It’s a sunny day, cool and windy, and I finished my homework early, so I decided to take a bicycle ride. I had to really work myself up for it, and I gave myself a thousand reasons not to take it. It’s too windy. I walked a lot of miles yesterday and my body needs a break. I would rather read. I’m too tired. It took me a good two hours and the nudging of my friend A. to head down to the basement, roll my bike out to the alley, and take a ride.
I think I’m a little scared of it, to be honest, which sounds weird, but there you go. My body is still a wasteland of fatigue and lingering side effects, including twitchy eyes and some issues with balance, and I get a little anxious about whether I can safely ride, and, more than that, if I’ll enjoy it. Because what if cancer took away how much I love riding a bicycle? When I type it out like that it sounds crazy, but cancer has ruined so many things so quickly, I don’t know, maybe it can ruin that, too.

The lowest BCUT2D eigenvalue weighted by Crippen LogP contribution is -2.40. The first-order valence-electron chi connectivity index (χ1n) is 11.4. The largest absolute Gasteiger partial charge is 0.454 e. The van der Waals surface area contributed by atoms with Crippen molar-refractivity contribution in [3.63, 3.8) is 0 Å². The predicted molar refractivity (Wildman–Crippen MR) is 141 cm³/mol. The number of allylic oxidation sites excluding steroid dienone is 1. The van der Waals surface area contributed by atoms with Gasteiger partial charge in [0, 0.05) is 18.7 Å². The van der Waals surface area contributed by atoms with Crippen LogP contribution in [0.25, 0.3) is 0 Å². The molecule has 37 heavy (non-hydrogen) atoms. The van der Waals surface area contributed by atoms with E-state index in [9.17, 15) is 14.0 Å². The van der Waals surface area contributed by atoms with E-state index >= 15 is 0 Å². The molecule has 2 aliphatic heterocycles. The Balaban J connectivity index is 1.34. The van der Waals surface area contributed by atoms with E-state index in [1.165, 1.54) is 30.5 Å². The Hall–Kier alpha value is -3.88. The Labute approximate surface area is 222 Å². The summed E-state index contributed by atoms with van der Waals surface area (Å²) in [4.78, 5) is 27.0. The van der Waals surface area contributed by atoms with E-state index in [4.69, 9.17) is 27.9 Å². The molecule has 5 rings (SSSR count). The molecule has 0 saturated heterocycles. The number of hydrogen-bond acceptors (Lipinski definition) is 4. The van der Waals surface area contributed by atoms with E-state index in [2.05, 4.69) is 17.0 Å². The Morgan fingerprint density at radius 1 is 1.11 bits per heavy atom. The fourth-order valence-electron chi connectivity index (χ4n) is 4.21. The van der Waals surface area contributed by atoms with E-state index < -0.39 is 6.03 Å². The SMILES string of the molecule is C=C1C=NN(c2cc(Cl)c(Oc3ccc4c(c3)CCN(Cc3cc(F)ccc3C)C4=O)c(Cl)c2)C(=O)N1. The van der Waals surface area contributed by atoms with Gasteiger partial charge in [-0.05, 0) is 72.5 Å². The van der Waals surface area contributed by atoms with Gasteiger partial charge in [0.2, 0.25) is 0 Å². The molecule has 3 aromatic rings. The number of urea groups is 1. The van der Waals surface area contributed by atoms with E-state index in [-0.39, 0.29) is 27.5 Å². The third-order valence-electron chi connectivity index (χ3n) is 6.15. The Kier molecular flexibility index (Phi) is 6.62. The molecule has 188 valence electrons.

Only one way to find out, so I pedaled the long way over to Lake Montebello to do a lap or two out of the way of cars, hoping that would nudge out enough of the fear to let the fun in. And it did, sort of. The ride over was thankfully uneventful, except for those favorite events on a bike, the how-you-doins. Lots of folks are out in the sunshine today, and it felt good to be amongst them. It’s a beautiful day to be alive, I thought to myself, and it was. I did a loop around the lake, putting it a super easy gear into the headwind. Wow, this is harder than I remembered it being. But it gets easier as you do it, if I remember correctly, and here I was, doing it, making it easier next time. I stopped for a rest before my second lap and snapped this picture of my dear bicycle up against this sign about the history of Montebello, first some guy’s big estate, then the city’s water filtration plant. I don’t have the energy to pay attention to much yet, but it’s coming back, that old curiosity peeking through the haze. I’m back there, I swear, and I’m recovering.
I got back on my bike for a second lap, greeted the same people walking for a second time, and then headed back, heart and lungs pumping as I went up the lowliest of inclines. The only way back is up the hill, and it felt good to get out there today, even if it didn’t leave me flush with pleasure. Blue skies, sunshine, time, and back in the saddle. I’ll take it.